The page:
Building a better future through civic partnership

Following the first series of these word press blogs, I produced a short pamphlet Networking for Social Change, exploring how through citizen action we can help to create local communities which are sustainable and include everyone as equal citizens. Drawing together key messages from this second series of blogs, I have now published a complementary pamphlet Building A Better Future Through Civic Partnership. Available at
http://www.centreforwelfarereform.org/library/type/pdfs/civic-partnership.html

In this sequel, I continue to emphasise the importance of citizen networks as grass roots drivers of community development, but consider in more detail how local innovation can be scaled up to the level of towns and counties, typically the first or second levels of democratic local government.

The new pamphlet examines how citizen groups and local authority leaderships can work together to create the civic partnerships required to deliver local change which meets the triple objectives of protecting the environment, advancing social justice and enabling sustainable economic development. It concludes with a 15 item checklist of questions to guide both ‘sides’ in these partnerships in co-producing strategies for a better future.

In parallel, colleagues at the New Economics Foundation http://www.neweconomics.org have just produced a much more detailed publication Commissioning for outcomes and co-production, described as ‘a practical guide for local authorities on how to put social, environmental and economic value at the heart of their commissioning decisions’ which provides a very useful complement to my new pamphlet. In particular it describes several examples of local efforts to achieve multiple outcomes through particular initiatives. These include the reform of mental health services in Camden, the development of young people’s services in Islington and Lambeth and providing better school meals in Nottinghamshire.

The nef guide is addressed to local authorities but as its title suggests, it puts strong emphasis on ‘co-production’ between these authorities, the people and communities they serve and indeed the providers of these services.

Enlarging key themes in my pamphlet, it seeks to conceptualise a new approach to commissioning which:
• Distinguishes three phases in the commissioning process: gaining insight into what is required; planning and procuring services; and delivering and evaluating them.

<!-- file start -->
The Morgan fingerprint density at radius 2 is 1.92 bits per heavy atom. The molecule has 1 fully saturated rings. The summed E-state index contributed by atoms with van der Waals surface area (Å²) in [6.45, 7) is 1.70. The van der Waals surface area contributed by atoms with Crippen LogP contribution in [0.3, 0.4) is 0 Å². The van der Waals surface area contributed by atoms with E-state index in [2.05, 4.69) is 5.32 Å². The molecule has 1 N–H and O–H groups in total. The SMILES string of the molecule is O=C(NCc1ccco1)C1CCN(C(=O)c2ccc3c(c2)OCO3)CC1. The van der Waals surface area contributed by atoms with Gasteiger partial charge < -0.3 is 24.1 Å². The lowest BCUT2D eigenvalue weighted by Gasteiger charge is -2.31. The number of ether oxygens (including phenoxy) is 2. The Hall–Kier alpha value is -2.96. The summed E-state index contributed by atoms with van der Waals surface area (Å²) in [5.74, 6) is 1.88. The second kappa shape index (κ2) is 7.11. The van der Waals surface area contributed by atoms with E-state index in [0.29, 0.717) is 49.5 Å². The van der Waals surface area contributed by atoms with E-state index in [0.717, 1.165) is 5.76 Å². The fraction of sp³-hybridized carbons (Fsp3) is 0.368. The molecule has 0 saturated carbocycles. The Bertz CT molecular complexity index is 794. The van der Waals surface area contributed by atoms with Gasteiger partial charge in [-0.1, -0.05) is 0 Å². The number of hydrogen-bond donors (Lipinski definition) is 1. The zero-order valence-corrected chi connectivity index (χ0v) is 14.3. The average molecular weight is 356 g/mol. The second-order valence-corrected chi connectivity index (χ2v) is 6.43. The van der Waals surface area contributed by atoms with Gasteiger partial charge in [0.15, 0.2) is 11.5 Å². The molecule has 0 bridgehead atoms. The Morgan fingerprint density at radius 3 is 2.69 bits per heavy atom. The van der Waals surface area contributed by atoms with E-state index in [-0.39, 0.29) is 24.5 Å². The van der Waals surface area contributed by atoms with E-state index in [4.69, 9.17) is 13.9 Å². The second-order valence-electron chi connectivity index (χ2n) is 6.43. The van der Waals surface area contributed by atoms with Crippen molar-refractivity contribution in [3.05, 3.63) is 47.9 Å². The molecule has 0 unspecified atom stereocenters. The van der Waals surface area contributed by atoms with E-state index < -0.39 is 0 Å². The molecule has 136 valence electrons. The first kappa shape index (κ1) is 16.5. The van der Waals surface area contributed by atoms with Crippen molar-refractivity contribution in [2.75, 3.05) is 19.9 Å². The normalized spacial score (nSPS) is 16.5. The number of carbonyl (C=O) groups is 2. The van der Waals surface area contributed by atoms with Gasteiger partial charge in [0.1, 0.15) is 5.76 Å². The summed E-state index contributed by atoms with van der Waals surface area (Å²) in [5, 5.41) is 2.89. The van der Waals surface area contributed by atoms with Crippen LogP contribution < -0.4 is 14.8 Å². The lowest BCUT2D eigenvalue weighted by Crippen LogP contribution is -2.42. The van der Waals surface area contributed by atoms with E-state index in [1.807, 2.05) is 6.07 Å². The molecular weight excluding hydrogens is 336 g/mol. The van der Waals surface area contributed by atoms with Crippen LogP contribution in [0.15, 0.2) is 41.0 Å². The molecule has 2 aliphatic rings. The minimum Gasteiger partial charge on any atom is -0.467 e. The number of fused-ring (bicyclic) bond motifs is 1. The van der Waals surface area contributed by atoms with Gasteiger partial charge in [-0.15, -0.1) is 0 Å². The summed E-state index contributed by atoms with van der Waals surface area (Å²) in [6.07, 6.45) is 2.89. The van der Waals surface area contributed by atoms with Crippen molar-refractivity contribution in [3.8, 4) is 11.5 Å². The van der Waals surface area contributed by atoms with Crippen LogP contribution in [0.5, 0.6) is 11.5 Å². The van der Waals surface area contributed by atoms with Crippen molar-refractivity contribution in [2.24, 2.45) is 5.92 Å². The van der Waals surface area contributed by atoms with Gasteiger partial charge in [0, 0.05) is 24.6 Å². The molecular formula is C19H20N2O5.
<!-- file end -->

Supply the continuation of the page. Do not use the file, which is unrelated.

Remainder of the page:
• Emphasises co-production, partnership and learning from experience as important activities throughout this process.
• Makes a focus on outcomes for people and the whole community the key driver of change.

This third element is especially illuminating in our search for ‘win – win’ initiatives which simultaneously serve multiple goals.

In the nef approach, commissioning agencies and partnerships are encouraged to develop an outcomes framework and to invite potential providers to work with people who use their services to co-produce activities which will best deliver these outcomes. This framework needs to reflect the Public Services (Social Value) Act 2012 in attending to environmental, economic and social goals as well as identifying more specific outcomes based on what is important to people in relation to a particular service. Moreover the outcomes need to attend to both the interests of particular service users and benefits to the wider community.

In articulating the social outcomes, nef makes ‘well-being’ a key objective, given more precision, for example by attending to the five ways to well-being: ‘connect, be active, take notice, keep learning and give’. It also draws attention to the importance of looking ‘upstream’ so as to find opportunities for the prevention of problems as well as dealing with their consequences.

All this becomes clearer through the examples. In the London Borough of Camden, the focus was on improving mental health day services. The local authority already had a high level set of sustainable community strategy goals, concerned with sustainable growth, a strong economy, connected and vibrant communities and responsive public services, which had been translated into more concrete priorities. These provided the basis for identifying community level outcomes.

The five ways to well-being, again translated into more concrete priorities relevant to mental health services, provided the basis for identifying service level outcomes including being well-housed, maximising personal income, getting a job, staying healthy and extending friendship networks. Camden commissioners also specified some of the processes (or quality characteristics) they expected would contribute to these outcomes (e.g. information and advice, personal support, educational opportunities etc.) without trying to define the precise shape of future services.

Here then is a framework for potential service providers, working with people using these services to shape and cost proposals for future provision. It is also a framework which other parts of the local authority and other service providers could use to identify ways in which their activities could contribute to greater success across these outcomes.

There is a lot here to inform other efforts to achieve effective civic partnerships.